Britain’s opposition Labour party plunged into turmoil Sunday and the prospect of Scottish independence drew closer, ahead of a showdown with EU leaders over the country’s seismic vote to leave the bloc.
Two days after Prime Minister David Cameron resigned over his failure to keep Britain in the European Union, Labour leader Jeremy Corbyn faced a revolt by his lawmakers who called for him, too, to quit.
US Secretary of State John Kerry will also fly first to Brussels and then onto London on Monday, amid dismay in Washington over Britain’s decision.
European leaders have called for a swift divorce amid fears of a domino-effect of exit votes in eurosceptic member states that could imperil the integrity of the 28-country alliance.
But Britain’s political world is in disarray, while two new polls on Sunday showed a surge in support for independence in Scotland, where voters defied the national mood and chose to stay in the EU.
European leaders meet on Monday to discuss the result, which wiped $2.1 trillion from global equity markets Friday amid fears of a new threat to the global economy.
German Chancellor Angela Merkel will host French President Francois Hollande, Italian Prime Minister Matteo Renzi and EU President Donald Tusk for talks in Berlin.
Cameron is then due to attend a summit of EU leaders on Tuesday to explain Britain’s decision.
Britons cast aside warnings of isolation and economic disaster to vote 52 percent to 48 percent in favour of quitting the EU in Thursday’s referendum.
The historic vote, fought on the battlefronts of the economy and immigration, exposed deep divisions in the country that politicians are scrambling to respond to.
Cameron has said he will stay on until a successor is found from within his governing Conservative party, which could take until October, at which point the new prime minister will launch the EU exit negotiations.
But EU foreign ministers on Saturday urged Britain not to delay, with France’s Jean-Marc Ayrault directly calling on Cameron to go quickly.
“A new prime minister must be designated, that will take a few days but there is a certain urgency,” he told AFP.
German Chancellor Angela Merkel said Britain’s exit talks should not “drag on forever” but said that until they were completed, Britain would remain a fully-fledged EU member.
“There is no reason to be nasty in the negotiations. We have to follow the rules of the game,” she said.
Likely candidates to succeed Cameron, including Brexit campaigner and former London mayor Boris Johnson, began sounding out support over the weekend.
The referendum decision has also lit a fuse under disgruntled members of the Labour party, many of whom have been unhappy with Corbyn’s leadership since he took office last September.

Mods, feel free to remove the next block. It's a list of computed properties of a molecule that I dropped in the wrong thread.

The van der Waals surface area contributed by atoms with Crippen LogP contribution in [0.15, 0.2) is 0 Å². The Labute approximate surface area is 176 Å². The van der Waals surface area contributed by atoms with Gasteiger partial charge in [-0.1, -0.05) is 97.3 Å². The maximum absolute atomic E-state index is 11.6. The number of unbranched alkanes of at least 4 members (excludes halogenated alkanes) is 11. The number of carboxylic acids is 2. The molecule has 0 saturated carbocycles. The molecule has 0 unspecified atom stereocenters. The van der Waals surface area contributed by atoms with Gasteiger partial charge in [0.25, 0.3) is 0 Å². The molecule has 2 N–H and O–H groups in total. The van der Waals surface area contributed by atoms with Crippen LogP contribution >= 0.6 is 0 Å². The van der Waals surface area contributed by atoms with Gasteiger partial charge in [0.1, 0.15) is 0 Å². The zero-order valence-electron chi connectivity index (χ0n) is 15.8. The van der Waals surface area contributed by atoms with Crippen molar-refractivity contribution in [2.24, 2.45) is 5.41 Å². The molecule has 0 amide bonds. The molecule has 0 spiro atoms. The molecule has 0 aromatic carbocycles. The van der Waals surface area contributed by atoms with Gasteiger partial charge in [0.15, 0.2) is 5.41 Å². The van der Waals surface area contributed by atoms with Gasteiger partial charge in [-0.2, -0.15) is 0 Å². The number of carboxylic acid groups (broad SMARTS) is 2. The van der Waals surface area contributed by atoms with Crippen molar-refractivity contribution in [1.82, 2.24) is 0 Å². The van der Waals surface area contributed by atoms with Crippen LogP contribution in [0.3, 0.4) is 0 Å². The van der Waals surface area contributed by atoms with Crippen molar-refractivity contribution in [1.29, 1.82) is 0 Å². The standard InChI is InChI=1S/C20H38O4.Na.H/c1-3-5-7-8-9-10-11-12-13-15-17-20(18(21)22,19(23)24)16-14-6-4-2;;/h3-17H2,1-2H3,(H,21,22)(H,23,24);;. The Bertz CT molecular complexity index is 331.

Support for leaving the European Union was strong across northern England, the Midlands and Wales, including many areas that traditional vote Labour.
The party leadership had campaigned to stay in the EU, but critics accuse Corbyn of failing to reach out to working-class voters drawn in by the “Leave” camp’s anti-establishment rhetoric.
After a symbolic vote of no confidence on Friday against Corbyn, he sacked foreign affairs spokesman Hilary Benn late Saturday for challenging his leadership.
Hours later, health spokesperson Heidi Alexander quit, and media reports suggested several other colleagues were poised to join her.
“I do not believe you have the capacity to shape the answers our country is demanding,” Alexander wrote in her resignation letter.
But allies of the veteran socialist said he had no plans to step down. “He’s not going anywhere,” finance spokesman John McDonnell told BBC television.
The motion of no confidence is expected to be discussed at a meeting of the parliamentary Labour party on Monday.
Any challenger would need the support of 20 percent of the party’s 229 MPs and it would then be put to party members.
Boost for Scottish independence
As Westminster politicians bickered, Scotland appeared to be moving closer towards independence, just two years after they voted by 55 percent to stay in the UK.
“The UK that Scotland voted to stay in in 2014 does not exist any more,” First Minister and Scottish National Party leader Nicola Sturgeon told BBC television Sunday.
Scots had defied the national trend and voted to remain in the European Union, and the prospect of being taken out against their will has boosted the nationalist cause.
Two polls on Sunday put support for independence at 59 percent and 52 percent respectively.
Sturgeon has said a second independence referendum was now “highly likely”, and a meeting of her cabinet on Saturday agreed to start drawing up the necessary legislation.
“This is not going to be a re-run of the 2014 referendum. The context and the circumstances have changed dramatically,” she told the BBC.
Across Britain, more than three million Britons signed up to a rapidly-growing petition on an official government website pleading for a new vote.
The number of signatories far surpassed the 100,000 required for a proposal to be discussed in the House of Commons. A committee will consider the motion on Tuesday.